‘Post-antibiotic era’ looms amid unregulated drugs market – UK govt review

© Srdjan Zivulovic
Unregulated antibiotic sales in pharmacies and online are fueling the rise of deadly “superbug” bacteria as the world sits on the cusp of an “antibiotic apocalypse,” according to a UK government-commissioned report.

Antibiotics can only be obtained by a doctor’s prescription in the UK, but it is relatively commonplace in many low- and middle-income countries for the drugs to be bought over the counter.

The report published on Friday urges governments, regulators and online firms to clamp down on unlicensed sales of antibiotics.

It comes amid global alarm about the discovery in China of a gene that makes bacteria resistant to even the strongest available antibiotic, prompting some scientists to warn the world is on the cusp of a ‘post-antibiotic era.’

In the government-commissioned report, former Goldman Sachs chief economist Jim O’Neill said the global threat is exacerbated by patients self-medicating with drugs from online pharmacies.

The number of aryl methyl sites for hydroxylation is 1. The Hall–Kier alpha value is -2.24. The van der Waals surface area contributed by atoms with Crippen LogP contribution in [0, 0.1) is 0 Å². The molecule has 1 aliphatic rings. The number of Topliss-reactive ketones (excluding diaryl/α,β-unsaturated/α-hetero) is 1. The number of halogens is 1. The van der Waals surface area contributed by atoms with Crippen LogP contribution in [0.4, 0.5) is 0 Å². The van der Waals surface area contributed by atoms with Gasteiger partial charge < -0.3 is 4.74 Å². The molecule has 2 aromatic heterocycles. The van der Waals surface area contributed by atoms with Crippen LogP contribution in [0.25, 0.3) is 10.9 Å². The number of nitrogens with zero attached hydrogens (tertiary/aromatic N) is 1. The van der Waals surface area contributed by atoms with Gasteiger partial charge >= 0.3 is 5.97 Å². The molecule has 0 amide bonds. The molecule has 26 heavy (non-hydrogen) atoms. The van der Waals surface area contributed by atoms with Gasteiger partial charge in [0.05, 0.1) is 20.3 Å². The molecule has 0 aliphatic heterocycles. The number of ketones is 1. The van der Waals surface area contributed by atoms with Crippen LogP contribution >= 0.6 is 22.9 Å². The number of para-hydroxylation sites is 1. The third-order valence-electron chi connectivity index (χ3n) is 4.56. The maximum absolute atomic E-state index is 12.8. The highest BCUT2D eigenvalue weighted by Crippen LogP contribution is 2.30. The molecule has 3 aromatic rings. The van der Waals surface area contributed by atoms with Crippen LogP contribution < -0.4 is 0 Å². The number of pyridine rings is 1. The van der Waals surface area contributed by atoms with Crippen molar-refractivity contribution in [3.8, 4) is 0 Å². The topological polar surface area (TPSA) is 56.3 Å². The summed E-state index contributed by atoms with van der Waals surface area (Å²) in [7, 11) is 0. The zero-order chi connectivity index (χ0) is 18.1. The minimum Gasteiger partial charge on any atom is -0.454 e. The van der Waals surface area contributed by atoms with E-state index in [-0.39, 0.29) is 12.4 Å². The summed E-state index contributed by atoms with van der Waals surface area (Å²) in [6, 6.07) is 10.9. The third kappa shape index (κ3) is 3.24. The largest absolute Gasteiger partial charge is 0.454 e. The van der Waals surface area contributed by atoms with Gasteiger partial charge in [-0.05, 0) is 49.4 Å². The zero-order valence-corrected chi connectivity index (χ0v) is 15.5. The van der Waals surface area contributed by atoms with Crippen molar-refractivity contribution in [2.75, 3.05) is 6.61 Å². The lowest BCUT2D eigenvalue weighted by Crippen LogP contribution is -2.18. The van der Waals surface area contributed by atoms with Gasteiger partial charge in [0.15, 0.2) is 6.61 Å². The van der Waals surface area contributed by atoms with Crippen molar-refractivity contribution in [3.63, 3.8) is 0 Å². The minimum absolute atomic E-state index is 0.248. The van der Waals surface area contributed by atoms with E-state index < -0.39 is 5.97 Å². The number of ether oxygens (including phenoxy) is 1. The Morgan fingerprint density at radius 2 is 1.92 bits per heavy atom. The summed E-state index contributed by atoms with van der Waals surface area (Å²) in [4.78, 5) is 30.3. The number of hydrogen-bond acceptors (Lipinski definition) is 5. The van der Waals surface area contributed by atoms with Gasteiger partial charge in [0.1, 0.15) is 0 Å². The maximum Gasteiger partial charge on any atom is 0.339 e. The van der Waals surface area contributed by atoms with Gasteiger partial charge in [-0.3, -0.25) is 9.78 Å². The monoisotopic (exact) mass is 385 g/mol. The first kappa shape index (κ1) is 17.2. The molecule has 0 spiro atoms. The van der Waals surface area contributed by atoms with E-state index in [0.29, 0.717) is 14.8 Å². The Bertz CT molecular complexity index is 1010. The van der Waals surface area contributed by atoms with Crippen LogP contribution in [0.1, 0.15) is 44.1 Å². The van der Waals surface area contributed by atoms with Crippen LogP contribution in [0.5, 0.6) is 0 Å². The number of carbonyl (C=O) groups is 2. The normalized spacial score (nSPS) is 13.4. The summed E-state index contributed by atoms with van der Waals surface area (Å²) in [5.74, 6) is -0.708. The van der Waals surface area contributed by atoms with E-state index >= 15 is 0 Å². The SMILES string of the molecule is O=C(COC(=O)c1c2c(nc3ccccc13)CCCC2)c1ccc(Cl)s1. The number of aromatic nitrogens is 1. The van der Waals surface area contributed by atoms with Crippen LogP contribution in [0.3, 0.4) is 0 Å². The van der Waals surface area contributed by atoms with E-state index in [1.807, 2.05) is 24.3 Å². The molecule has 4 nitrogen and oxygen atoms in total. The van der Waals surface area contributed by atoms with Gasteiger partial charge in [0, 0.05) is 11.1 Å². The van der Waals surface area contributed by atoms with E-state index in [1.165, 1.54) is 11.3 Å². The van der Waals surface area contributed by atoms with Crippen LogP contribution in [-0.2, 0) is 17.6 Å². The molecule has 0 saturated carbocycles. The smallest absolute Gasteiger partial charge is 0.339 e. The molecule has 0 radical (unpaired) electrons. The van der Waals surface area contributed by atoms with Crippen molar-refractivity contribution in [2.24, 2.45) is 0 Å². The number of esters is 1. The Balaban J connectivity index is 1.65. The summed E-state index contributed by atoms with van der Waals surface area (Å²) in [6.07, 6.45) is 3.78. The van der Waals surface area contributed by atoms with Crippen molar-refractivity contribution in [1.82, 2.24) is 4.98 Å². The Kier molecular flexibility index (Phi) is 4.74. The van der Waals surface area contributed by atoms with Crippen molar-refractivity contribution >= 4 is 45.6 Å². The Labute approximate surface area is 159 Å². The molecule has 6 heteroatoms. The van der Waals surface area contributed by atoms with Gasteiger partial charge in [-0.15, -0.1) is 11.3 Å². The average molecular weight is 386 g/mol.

Even in those countries where it’s next to impossible to buy antibiotics over-the-counter in a shop, it’s still often the case that an unscrupulous online pharmacy is just a few clicks away,” he said in a statement.

These internet drug stores could be based anywhere in the world, so it’s vital that regulators – along with the industry, customs organizations and internet companies – work together to crack down.”

O’Neill said over-the-counter sales of antibiotics “remains relatively commonplace in Southern and Eastern Europe and many low- and middle-income countries.

Overmedication and misuse of antibiotics is a major contributor to the evolution of bacteria resistance.

It is thought the overuse of colistin – the drug of last resort – in farm animals led to the creation of the world’s first completely antibiotic-resistant bacteria which was discovered in China.

The new mutation, dubbed the MCR-1 gene, may have already spread to Laos and Malaysia.

Professor Timothy Walsh of the University of Cardiff’s Institute of Infection & Immunity told the BBC the world is on the cusp of the “post-antibiotic era.

All the key players are now in place to make the post-antibiotic world a reality,” he said.

If MCR-1 becomes global, which is a case of when not if, and the gene aligns itself with other antibiotic resistance genes, which is inevitable, then we will have very likely reached the start of the post-antibiotic era.

At that point if a patient is seriously ill, say with E. coli, then there is virtually nothing you can do,” he added.